. Therefore, from Lemma 26.1.3 there exists
ψ ∈G such that
From now on, we can drop the restriction that the coefficients of the polynomials in G are
rational. We also drop the restriction that a is rational. Thus G will be finite sums of
functions which are of the form p
(x)
e^{−a|x|
2
} where the coefficients of p are complex and
a > 0.
The following lemma is also interesting even if it is obvious.
Lemma 26.1.5For ψ ∈G , p a polynomial, and α,β multi-indices, D^{α}ψ ∈G andpψ ∈G. Also
sup {|xβD αψ(x)| : x ∈ ℝn } < ∞
Thus these special functions are infinitely differentiable (smooth). They also have the
property that they and all their partial derivatives vanish as
|x|
→∞.
Let G be the functions of Definition 26.1.2 except, for the sake of convenience, remove all
references to rational numbers. Thus G consists of finite sums of polynomials having
coefficients in ℂ times e^{−a}
|x|
^{2}
for some a > 0. The idea is to first understand the Fourier
transform on these very specialized functions.
Definition 26.1.6For ψ ∈G Define the Fourier transform, F and the inverseFourier transform, F^{−1}by
∫
Fψ (t) ≡ (2π)−n∕2 e− it⋅xψ (x)dx,
ℝn
−1 −n∕2∫ it⋅x
F ψ(t) ≡ (2π) ℝn e ψ(x)dx.
wheret ⋅ x ≡∑_{i=1}^{n}t_{i}x_{i}. Note there is no problem with this definition because ψ is inL^{1}
(ℝn )
and therefore,
| |
|eit⋅xψ (x )| ≤ |ψ(x)|,
an integrable function.
One reason for using the functions G is that it is very easy to compute the Fourier
transform of these functions. The first thing to do is to verify F and F^{−1} map G to G and
that F^{−1}∘ F
(ψ )
= ψ.
Lemma 26.1.7The following hold.
(c > 0)
( 1 )n ∕2 ∫ −c|t|2 −is⋅t ( 1 )n∕2∫ − c|t|2 is⋅t
2π- n e e dt = 2π- n e e dt
ℝ ℝ
This proves the formula in the case of one dimension. The case of the inverse Fourier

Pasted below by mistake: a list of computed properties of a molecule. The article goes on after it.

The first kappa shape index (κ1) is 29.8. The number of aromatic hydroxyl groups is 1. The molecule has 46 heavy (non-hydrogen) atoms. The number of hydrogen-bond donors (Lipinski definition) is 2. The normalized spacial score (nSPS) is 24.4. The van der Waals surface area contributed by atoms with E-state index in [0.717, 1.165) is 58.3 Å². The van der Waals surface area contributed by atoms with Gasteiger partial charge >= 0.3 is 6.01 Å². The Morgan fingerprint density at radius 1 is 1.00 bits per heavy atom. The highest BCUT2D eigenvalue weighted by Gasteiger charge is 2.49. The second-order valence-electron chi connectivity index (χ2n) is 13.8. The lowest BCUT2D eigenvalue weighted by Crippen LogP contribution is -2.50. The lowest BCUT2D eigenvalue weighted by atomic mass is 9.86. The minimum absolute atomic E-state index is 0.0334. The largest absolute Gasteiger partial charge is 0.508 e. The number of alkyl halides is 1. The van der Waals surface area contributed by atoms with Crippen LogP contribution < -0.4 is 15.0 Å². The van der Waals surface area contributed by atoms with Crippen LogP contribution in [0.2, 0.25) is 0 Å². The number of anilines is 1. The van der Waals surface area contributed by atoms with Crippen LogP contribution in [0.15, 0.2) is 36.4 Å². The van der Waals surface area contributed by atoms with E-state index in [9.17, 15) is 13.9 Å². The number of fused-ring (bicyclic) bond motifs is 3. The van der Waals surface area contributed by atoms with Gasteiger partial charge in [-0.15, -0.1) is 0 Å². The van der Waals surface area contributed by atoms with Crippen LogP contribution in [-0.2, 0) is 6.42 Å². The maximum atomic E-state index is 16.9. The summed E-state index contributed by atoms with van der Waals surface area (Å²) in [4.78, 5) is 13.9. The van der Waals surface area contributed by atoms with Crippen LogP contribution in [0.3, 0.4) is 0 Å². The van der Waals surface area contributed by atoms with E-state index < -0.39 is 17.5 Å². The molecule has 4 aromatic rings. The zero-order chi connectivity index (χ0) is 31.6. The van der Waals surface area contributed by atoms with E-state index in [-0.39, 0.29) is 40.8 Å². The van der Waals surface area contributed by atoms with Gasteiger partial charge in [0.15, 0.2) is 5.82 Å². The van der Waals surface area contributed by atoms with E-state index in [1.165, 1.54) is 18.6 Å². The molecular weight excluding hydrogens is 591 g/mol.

transform is similar. The n dimensional formula follows from Fubini’s theorem.
■
With these formulas, it is easy to verify F,F^{−1} map G to G and F ∘F^{−1} = F^{−1}∘F = id.
Theorem 26.1.8Each of F and F^{−1}map G to G. Also F^{−1}∘F
(ψ)
= ψ andF ∘ F^{−1}
(ψ)
= ψ.
Proof: Proof: To make the notation simpler, ∫
will symbolize
1
(2π)n∕2-
∫_{ℝn}. Also,
f_{b}
(x)
≡ e^{−b|x|
2
}. Then from the above
−n∕2
Ffb = (2b) f(4b)−1
The first claim will be shown if it is shown that Fψ ∈G for ψ
(x)
= x^{α}e^{−b|x|
2
} because an
arbitrary function of G is a finite sum of scalar multiples of functions such as ψ. Using Lemma
26.1.7,
∫
F ψ(t) ≡ e−it⋅xxαe−b|x|2dx
( )
− |α| α ∫ − it⋅x −b|x|2
= (− i) Dt e e dx , (Differentiating under integral)
( |t|2( √ π)n)
= (− i)− |α|Dαt e− 4b- √--
b
and this is clearly in G because it equals a polynomial times e^{−|t|2
4b
}. Similarly, F^{−1} : G→G.
Now consider F^{−1}∘ F
(ψ)
(s)
where ψ was just used. From the above, and integrating by
parts,
∫ ( ∫ )
F−1 ∘F (ψ)(s) = (− i)−|α| eis⋅tD α e−it⋅xe−b|x|2dx dt
t
−|α| |α| α∫ is⋅t(∫ − it⋅x −b|x|2 )
= (− i) (− i) s e e e dx dt
α −1
= s F (F (fb))(s)
−1 −1( − n∕2 ) − n∕2 −1( )
F (F (fb))(s) = F (2b) f(4b)−1 (s) = (2b) F f(4b)−1 (s)
− n∕2( −1)−n∕2
= (2b) 2(4b) f(4(4b)−1)−1 (s) = fb(s)